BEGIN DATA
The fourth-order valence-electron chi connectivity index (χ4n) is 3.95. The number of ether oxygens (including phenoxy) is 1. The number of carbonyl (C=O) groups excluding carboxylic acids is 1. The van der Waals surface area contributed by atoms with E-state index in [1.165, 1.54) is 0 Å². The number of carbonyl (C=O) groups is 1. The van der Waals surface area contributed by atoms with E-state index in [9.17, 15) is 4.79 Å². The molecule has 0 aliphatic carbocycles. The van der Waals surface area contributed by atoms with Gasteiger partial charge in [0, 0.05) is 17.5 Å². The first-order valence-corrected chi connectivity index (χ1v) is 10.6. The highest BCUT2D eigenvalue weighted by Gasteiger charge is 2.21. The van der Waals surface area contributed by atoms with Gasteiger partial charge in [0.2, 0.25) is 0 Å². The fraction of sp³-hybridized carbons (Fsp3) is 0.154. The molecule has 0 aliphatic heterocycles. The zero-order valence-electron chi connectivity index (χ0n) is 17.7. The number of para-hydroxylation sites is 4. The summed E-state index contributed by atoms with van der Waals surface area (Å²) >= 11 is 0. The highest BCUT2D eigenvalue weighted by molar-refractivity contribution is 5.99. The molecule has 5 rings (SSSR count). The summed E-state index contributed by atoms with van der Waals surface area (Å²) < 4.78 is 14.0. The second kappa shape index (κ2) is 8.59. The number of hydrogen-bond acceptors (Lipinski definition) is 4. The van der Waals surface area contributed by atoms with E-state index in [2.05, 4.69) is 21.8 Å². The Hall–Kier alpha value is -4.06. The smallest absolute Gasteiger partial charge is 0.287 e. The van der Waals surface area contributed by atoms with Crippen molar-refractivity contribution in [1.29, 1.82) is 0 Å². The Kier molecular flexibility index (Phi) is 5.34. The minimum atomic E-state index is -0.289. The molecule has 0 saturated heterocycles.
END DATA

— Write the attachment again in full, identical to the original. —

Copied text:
The fourth-order valence-electron chi connectivity index (χ4n) is 3.95. The number of ether oxygens (including phenoxy) is 1. The number of carbonyl (C=O) groups excluding carboxylic acids is 1. The van der Waals surface area contributed by atoms with E-state index in [1.165, 1.54) is 0 Å². The number of carbonyl (C=O) groups is 1. The van der Waals surface area contributed by atoms with E-state index in [9.17, 15) is 4.79 Å². The molecule has 0 aliphatic carbocycles. The van der Waals surface area contributed by atoms with Gasteiger partial charge in [0, 0.05) is 17.5 Å². The first-order valence-corrected chi connectivity index (χ1v) is 10.6. The highest BCUT2D eigenvalue weighted by Gasteiger charge is 2.21. The van der Waals surface area contributed by atoms with Gasteiger partial charge in [0.2, 0.25) is 0 Å². The fraction of sp³-hybridized carbons (Fsp3) is 0.154. The molecule has 0 aliphatic heterocycles. The zero-order valence-electron chi connectivity index (χ0n) is 17.7. The number of para-hydroxylation sites is 4. The summed E-state index contributed by atoms with van der Waals surface area (Å²) >= 11 is 0. The highest BCUT2D eigenvalue weighted by molar-refractivity contribution is 5.99. The molecule has 5 rings (SSSR count). The summed E-state index contributed by atoms with van der Waals surface area (Å²) < 4.78 is 14.0. The second kappa shape index (κ2) is 8.59. The number of hydrogen-bond acceptors (Lipinski definition) is 4. The van der Waals surface area contributed by atoms with E-state index in [2.05, 4.69) is 21.8 Å². The Hall–Kier alpha value is -4.06. The smallest absolute Gasteiger partial charge is 0.287 e. The van der Waals surface area contributed by atoms with Crippen molar-refractivity contribution in [1.29, 1.82) is 0 Å². The Kier molecular flexibility index (Phi) is 5.34. The minimum atomic E-state index is -0.289. The molecule has 0 saturated heterocycles.